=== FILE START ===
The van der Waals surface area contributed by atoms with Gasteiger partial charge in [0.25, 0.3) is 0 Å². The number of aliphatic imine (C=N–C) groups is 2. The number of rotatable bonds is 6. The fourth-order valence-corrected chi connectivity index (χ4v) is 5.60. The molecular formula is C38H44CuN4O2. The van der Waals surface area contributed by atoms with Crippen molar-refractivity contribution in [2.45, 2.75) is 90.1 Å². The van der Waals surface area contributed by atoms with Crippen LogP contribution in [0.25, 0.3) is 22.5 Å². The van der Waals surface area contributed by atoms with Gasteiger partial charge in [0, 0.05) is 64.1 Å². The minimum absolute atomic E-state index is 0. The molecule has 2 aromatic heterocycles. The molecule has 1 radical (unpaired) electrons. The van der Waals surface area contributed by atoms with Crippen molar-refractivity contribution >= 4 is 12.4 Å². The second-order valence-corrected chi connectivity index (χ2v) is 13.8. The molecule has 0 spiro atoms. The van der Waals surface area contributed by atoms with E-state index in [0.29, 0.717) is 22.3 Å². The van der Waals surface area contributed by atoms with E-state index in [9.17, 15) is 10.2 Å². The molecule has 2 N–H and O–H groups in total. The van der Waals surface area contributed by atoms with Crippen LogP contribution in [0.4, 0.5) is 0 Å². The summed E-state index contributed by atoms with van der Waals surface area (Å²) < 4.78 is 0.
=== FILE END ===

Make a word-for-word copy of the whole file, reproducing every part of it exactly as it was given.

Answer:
The van der Waals surface area contributed by atoms with Gasteiger partial charge in [0.25, 0.3) is 0 Å². The number of aliphatic imine (C=N–C) groups is 2. The number of rotatable bonds is 6. The fourth-order valence-corrected chi connectivity index (χ4v) is 5.60. The molecular formula is C38H44CuN4O2. The van der Waals surface area contributed by atoms with Crippen molar-refractivity contribution in [2.45, 2.75) is 90.1 Å². The van der Waals surface area contributed by atoms with Crippen LogP contribution in [0.25, 0.3) is 22.5 Å². The van der Waals surface area contributed by atoms with Gasteiger partial charge in [0, 0.05) is 64.1 Å². The minimum absolute atomic E-state index is 0. The molecule has 2 aromatic heterocycles. The molecule has 1 radical (unpaired) electrons. The van der Waals surface area contributed by atoms with Crippen molar-refractivity contribution >= 4 is 12.4 Å². The second-order valence-corrected chi connectivity index (χ2v) is 13.8. The molecule has 0 spiro atoms. The van der Waals surface area contributed by atoms with E-state index in [0.29, 0.717) is 22.3 Å². The van der Waals surface area contributed by atoms with E-state index in [9.17, 15) is 10.2 Å². The molecule has 2 N–H and O–H groups in total. The van der Waals surface area contributed by atoms with Crippen LogP contribution in [0.4, 0.5) is 0 Å². The summed E-state index contributed by atoms with van der Waals surface area (Å²) < 4.78 is 0.